REGULATING DISCLOSURE: DOES THE PRESENCE OF PUBLICLY OWNED FIRMS HELP OTHER FIRMS?
by Brad Badertscher, Nemit Shroff and Hal White
In the wake of the 1929 stock market crash, Congress passed the Securities Acts of 1933 and 1934, which greatly increased the required amount of information that publicly-traded firms must disclose to investors. This increased transparency was intended to restore investor confidence in the firms and the market. Since then, regulators have continued to increase firms’ disclosure requirements. Public firms now disclose large amounts of information, such as their business strategy, financial performance, expected future outlook, current and future investment outlays, material contracts, and business risks. In addition, information intermediaries, such as financial analysts and the business press, analyze, discuss, and disseminate firms’ disclosures.
In contrast, private firms are not required to publicly disclose information in the U.S. and analysts and the business press provide much less coverage of private firms, little is known about the operations and performance of private firms. Thus, the composition of public and private firms in an industry is likely to have a significant effect on the industry’s information environment. While this increased transparency may be beneficial to investors in assessing firms’ financial health and future prospects, other market participants (e.g., industry peer firms) may also find the public disclosures useful.
In Badertscher, Shroff, and White (2013), we show that greater public firm presence in an industry can increase the responsiveness of firms’ investment to their investment opportunities (i.e., investment efficiency) by enriching the industry’s information environment. The intuition is that as more firms in an industry publicly disclose information and receive coverage by information intermediaries, a more complete perspective of the current economic environment and future outlook for the industry emerges. This reduction in industry uncertainty can then be used by peer firms in the industry to make more informed investment decisions. Corporate investment decisions are often characterized by some degree of irreversibility, i.e., investment expenditures are at least partially sunk, and cannot be costlessly undone once incurred (Pindyck, 1991). When investment decisions are irreversible, uncertainty makes firms more cautious and leads firms to take a ‘wait and see’ strategy, making them less responsive to their growth opportunities (Bloom, Bond, and Van Reenen, 2007; Julio and Yook, 2012). Our results suggest that greater public firm presence leads to lower uncertainty, and thus increases investment efficiency.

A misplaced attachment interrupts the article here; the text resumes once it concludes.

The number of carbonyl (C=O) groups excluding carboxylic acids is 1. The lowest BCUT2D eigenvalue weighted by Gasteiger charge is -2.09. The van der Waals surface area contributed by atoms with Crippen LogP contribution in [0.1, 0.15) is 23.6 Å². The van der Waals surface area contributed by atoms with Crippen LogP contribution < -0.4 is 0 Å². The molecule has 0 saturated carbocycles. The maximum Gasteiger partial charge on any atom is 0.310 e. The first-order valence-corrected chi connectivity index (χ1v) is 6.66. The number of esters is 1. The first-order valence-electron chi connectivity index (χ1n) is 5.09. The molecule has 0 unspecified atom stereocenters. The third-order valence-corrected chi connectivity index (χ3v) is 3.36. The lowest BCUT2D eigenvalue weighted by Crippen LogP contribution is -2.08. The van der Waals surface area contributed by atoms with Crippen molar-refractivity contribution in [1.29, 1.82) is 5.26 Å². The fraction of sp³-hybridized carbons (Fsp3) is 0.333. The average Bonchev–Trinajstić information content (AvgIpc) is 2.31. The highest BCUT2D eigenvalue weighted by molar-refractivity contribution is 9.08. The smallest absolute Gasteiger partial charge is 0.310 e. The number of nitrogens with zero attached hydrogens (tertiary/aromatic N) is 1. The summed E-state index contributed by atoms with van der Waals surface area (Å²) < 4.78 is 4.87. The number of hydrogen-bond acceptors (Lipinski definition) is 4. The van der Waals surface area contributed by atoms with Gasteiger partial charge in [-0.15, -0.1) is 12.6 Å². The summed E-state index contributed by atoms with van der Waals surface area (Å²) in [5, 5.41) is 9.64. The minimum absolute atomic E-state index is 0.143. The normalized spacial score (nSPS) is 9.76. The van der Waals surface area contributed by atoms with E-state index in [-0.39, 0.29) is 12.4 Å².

We then examine circumstances when public firm presence is likely to have a higher or lower effect on firms’ investment efficiency. We begin by exploring whether differences in the quality and quantity of information disclosed in the industry affect the extent to which public firm presence reduces uncertainty. If the firms and information intermediaries in an industry disclose less information or information that conceals economic performance, public firm presence is less likely to reduce uncertainty and facilitate the investment decisions of peer firms in such an industry. Accordingly, we predict and find that the relation between public firm presence and investment efficiency is stronger when the public firms have more informative earnings, provide more management forecasts, and are covered by more analysts. We also find that the effect of public firm presence on investment efficiency is greater in industries characterized by higher degrees of investment irreversibility, i.e., when investment decisions have higher sunk costs.